Excellence is a leadership issue, not a tenure issue.
If we are to teach and lead in a system where we can help students who live in poverty to "learn their way out of poverty" then we must understand it well and communicate its reality as we investigate the ways to eliminate its constrains on learning.
Create time and spaces for introverts to contribute, and increase the number of opportunities for leadership and quiet leaders to emerge.
Rather than focusing on the issues that appear at our feet, keeping focused on our purpose, the children, fuels energy and creativity, and staves off the negativity that comes from implementation exhaustion.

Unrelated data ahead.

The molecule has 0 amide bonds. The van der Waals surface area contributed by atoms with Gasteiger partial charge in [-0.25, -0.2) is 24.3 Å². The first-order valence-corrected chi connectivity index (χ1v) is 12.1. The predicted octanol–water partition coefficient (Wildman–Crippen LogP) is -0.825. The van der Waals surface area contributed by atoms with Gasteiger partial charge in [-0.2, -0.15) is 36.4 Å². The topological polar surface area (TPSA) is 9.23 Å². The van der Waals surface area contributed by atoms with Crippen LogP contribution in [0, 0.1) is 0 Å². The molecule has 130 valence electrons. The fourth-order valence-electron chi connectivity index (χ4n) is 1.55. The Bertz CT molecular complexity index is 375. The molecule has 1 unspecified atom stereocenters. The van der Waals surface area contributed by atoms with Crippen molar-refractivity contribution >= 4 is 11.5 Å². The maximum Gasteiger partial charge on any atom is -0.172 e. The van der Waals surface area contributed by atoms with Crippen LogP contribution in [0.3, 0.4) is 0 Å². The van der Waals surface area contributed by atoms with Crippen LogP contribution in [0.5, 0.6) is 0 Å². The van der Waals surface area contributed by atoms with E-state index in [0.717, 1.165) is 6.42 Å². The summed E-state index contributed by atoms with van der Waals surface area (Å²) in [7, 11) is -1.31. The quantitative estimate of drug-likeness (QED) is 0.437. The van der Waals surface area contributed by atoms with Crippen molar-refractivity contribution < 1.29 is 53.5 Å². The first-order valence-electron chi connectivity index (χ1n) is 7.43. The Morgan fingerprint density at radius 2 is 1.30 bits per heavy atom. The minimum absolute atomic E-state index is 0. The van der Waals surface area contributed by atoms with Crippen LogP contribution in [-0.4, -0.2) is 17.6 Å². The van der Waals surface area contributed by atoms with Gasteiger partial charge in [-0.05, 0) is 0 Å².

Our challenge lies in the fact that coaching and evaluating are different. Yet, to simply evaluate will reduce the process to one that runs counter to our intention.
History is related to every STEM subject and can play a role as schools move ahead with trans-disciplinary curricula. STEM embraces, integrates, opens and welcomes thinking.
There are stellar teachers, mediocre teachers, and poor ones. All can learn and grow with the times if led and supported.
Relationships which build the future of communities and of our society, begin in our schools.
Without a whole-hearted transition, where the leaders translate the demands from outside of our schools to meaningful work within our schools, the work becomes burdened with our resentment.
If educating the "whole child" is becoming a central theme in the work of schools, we must know the whole child: the whole child includes their family life circumstances, their needs, feelings, and experiences.